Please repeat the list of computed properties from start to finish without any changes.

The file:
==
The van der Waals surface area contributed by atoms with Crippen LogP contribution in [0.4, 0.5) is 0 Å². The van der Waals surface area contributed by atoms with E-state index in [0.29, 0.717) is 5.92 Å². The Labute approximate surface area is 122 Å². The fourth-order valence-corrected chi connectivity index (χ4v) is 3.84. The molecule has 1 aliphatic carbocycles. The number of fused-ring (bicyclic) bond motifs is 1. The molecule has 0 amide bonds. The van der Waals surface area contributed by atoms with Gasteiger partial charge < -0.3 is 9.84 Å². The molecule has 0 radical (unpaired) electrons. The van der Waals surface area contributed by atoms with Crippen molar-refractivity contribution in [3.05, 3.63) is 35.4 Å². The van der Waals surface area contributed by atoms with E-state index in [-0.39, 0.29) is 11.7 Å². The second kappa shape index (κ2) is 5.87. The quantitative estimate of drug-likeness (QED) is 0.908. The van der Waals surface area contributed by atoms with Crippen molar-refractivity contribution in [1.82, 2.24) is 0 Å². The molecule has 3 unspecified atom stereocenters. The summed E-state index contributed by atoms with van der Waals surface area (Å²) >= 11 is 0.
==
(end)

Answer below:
The van der Waals surface area contributed by atoms with Crippen LogP contribution in [0.4, 0.5) is 0 Å². The van der Waals surface area contributed by atoms with E-state index in [0.29, 0.717) is 5.92 Å². The Labute approximate surface area is 122 Å². The fourth-order valence-corrected chi connectivity index (χ4v) is 3.84. The molecule has 1 aliphatic carbocycles. The number of fused-ring (bicyclic) bond motifs is 1. The molecule has 0 amide bonds. The van der Waals surface area contributed by atoms with Gasteiger partial charge < -0.3 is 9.84 Å². The molecule has 0 radical (unpaired) electrons. The van der Waals surface area contributed by atoms with Crippen molar-refractivity contribution in [3.05, 3.63) is 35.4 Å². The van der Waals surface area contributed by atoms with E-state index in [-0.39, 0.29) is 11.7 Å². The second kappa shape index (κ2) is 5.87. The quantitative estimate of drug-likeness (QED) is 0.908. The van der Waals surface area contributed by atoms with Crippen molar-refractivity contribution in [1.82, 2.24) is 0 Å². The molecule has 3 unspecified atom stereocenters. The summed E-state index contributed by atoms with van der Waals surface area (Å²) >= 11 is 0.